2005 jeep commander

Jeep Commander SmartBeam Headlamp Dimming System

The SmartBeam system provides increased forward lighting at night by automating high beam control through the use of a digital camera mounted on the inside rearview mirror. This camera detects vehicle specific light and automatically switches from high beams to low beams until the approaching vehicle is out of view. The result is an intelligent, high-beam headlamp control system that greatly improves nighttime-driving safety. SmartBeam optimizes the use of a vehicle’s headlamp system in order to provide the maximum amount of light possible for any driving scenario.

To make the transition from low to high beams and back again less distracting and more aesthetically pleasing, SmartBeam is designed to slowly fade the high beams on and off. However, if traffic suddenly appears, such as when cresting a hill or rounding a corner, the system will immediately turn off the high beams.

Low Beams Alone Not Sufficient

SmartBeam is a major breakthrough in nighttime driving safety because it maximizes the use of the vehicle’s high beams. Recent developments in headlamp technology have focused on making low beams brighter. However, because low beams point downward and illuminate the road in front of the vehicle, they’re not as effective as high beams at illuminating obstacles hundreds of feet in advance of the vehicle. High beams point outward, not downward, substantially improving the driver’s ability to detect hazards at a greater distance.

In addition, it’s easy to “out drive” your low beams. Even moderate speeds may be too fast to react to road hazards because your low beams won’t illuminate them far enough in advance. Studies show that at 50 mph, a minimum total lamp intensity of 75,000 candela (cd) is needed to illuminate the driver’s forward view in order to help ensure that the driver can see and react to potential hazards in the road ahead.

Drivers Are Hesitant to Use Their High Beams

Drivers, for a number of reasons, hesitate to use their high beams. In fact, a U.S. Department of Transportation study found that high-beam headlamps are used less than 25% of the time in which driving conditions justify their use.

Why People Don’t Use Their High Beams:

1. They forget

2. They fear forgetting to switch them off when oncoming traffic appears, potentially annoying or temporarily “blinding” other drivers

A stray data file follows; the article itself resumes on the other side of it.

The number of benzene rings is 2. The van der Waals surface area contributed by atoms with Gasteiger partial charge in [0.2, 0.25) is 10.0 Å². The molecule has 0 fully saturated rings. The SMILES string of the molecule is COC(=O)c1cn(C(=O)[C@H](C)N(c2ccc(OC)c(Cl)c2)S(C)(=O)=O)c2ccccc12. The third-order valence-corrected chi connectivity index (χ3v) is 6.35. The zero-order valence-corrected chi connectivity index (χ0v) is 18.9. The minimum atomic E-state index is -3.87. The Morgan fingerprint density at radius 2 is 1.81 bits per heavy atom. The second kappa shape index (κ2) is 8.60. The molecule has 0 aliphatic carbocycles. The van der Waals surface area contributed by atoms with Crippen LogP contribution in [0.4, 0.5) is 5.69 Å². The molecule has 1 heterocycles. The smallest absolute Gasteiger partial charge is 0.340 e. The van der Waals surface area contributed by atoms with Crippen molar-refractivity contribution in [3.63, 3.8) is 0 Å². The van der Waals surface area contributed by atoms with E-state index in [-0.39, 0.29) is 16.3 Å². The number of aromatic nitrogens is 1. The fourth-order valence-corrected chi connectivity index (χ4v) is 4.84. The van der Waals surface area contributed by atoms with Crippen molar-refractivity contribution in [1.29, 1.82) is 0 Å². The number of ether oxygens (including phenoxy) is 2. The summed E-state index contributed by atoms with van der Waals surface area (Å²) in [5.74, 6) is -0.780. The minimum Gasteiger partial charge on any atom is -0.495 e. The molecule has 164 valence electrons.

3. They’re unable to switch them off fast enough

4. Complacency

SmartBeam prevents these problems and ensures optimal use of a vehicle’s high beams. The system maximizes forward vision by automatically turning on the vehicle’s high beams when no other vehicle traffic is present, and reverting them back to their low-beam intensity when detecting either the headlamps of oncoming traffic or the taillamps of preceding vehicles.

Problems with Previous Systems

For years, the automotive industry has searched for lighting solutions that maximize forward vision without producing oncoming glare. Previous “automatic” high-beam controls systems abruptly changed from high to low beams and did not work well due to nuisance switching from non-vehicle light sources. They were also unable to effectively see preceding vehicle taillamps, and could not distinguish many types of light sources within an adequate time period.

SmartBeam solves the issues with previous systems and has performed well in demonstration test drives.`


The Grand Cherokee SmartBeam system is included with the Limited model “K” package. It is exclusive to the Limited and is not offered on Laredo models.


1. Select “Enable Auto HI Beams” from the Vehicle Information Center menu.

2. Turn the end of the multi-function control lever to the “A” (Auto) headlight position.

NOTE: This system will not activate until the vehicle is at or above 20 mph (32 km/h).

To Deactivate:

1. Pull back on the muti-function control lever to manually deactivate the system (normal operation of high beams).

2. Pull back on the multi-function control lever once again to re-activate the system.

NOTE: Broken, muddy, or obstructed headlights and taillights of vehicles in the field of view will cause headlights to remain on longer (closer to the vehicle). Also, dirt, film, and other obstructions on the windshield or camera lens will cause the system to function improperly.